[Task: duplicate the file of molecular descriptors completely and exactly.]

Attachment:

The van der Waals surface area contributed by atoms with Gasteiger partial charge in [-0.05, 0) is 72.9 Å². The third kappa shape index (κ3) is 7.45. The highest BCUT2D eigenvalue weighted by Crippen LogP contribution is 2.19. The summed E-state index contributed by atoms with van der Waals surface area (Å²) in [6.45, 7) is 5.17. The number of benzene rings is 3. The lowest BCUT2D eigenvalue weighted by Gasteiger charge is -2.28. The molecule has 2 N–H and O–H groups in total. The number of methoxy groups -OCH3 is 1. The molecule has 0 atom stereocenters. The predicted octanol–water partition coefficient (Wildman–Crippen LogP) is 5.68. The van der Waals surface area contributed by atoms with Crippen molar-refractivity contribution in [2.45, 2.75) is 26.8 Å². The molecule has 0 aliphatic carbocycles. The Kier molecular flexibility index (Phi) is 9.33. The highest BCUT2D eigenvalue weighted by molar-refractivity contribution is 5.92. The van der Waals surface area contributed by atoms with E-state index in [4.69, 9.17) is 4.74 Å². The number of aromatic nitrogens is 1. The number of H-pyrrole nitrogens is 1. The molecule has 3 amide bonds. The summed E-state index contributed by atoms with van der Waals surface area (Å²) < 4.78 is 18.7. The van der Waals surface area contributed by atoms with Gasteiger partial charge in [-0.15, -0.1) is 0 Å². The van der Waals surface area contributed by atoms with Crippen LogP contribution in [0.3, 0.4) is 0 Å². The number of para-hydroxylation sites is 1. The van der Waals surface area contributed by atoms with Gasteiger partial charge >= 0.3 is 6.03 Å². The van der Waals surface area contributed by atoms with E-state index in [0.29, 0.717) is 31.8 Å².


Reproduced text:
The van der Waals surface area contributed by atoms with Gasteiger partial charge in [-0.05, 0) is 72.9 Å². The third kappa shape index (κ3) is 7.45. The highest BCUT2D eigenvalue weighted by Crippen LogP contribution is 2.19. The summed E-state index contributed by atoms with van der Waals surface area (Å²) in [6.45, 7) is 5.17. The number of benzene rings is 3. The lowest BCUT2D eigenvalue weighted by Gasteiger charge is -2.28. The molecule has 2 N–H and O–H groups in total. The number of methoxy groups -OCH3 is 1. The molecule has 0 atom stereocenters. The predicted octanol–water partition coefficient (Wildman–Crippen LogP) is 5.68. The van der Waals surface area contributed by atoms with Crippen molar-refractivity contribution in [2.45, 2.75) is 26.8 Å². The molecule has 0 aliphatic carbocycles. The Kier molecular flexibility index (Phi) is 9.33. The highest BCUT2D eigenvalue weighted by molar-refractivity contribution is 5.92. The van der Waals surface area contributed by atoms with E-state index in [4.69, 9.17) is 4.74 Å². The number of aromatic nitrogens is 1. The number of H-pyrrole nitrogens is 1. The molecule has 3 amide bonds. The summed E-state index contributed by atoms with van der Waals surface area (Å²) < 4.78 is 18.7. The van der Waals surface area contributed by atoms with Gasteiger partial charge in [-0.15, -0.1) is 0 Å². The van der Waals surface area contributed by atoms with Crippen LogP contribution in [0.3, 0.4) is 0 Å². The number of para-hydroxylation sites is 1. The van der Waals surface area contributed by atoms with Gasteiger partial charge >= 0.3 is 6.03 Å². The van der Waals surface area contributed by atoms with E-state index in [0.29, 0.717) is 31.8 Å².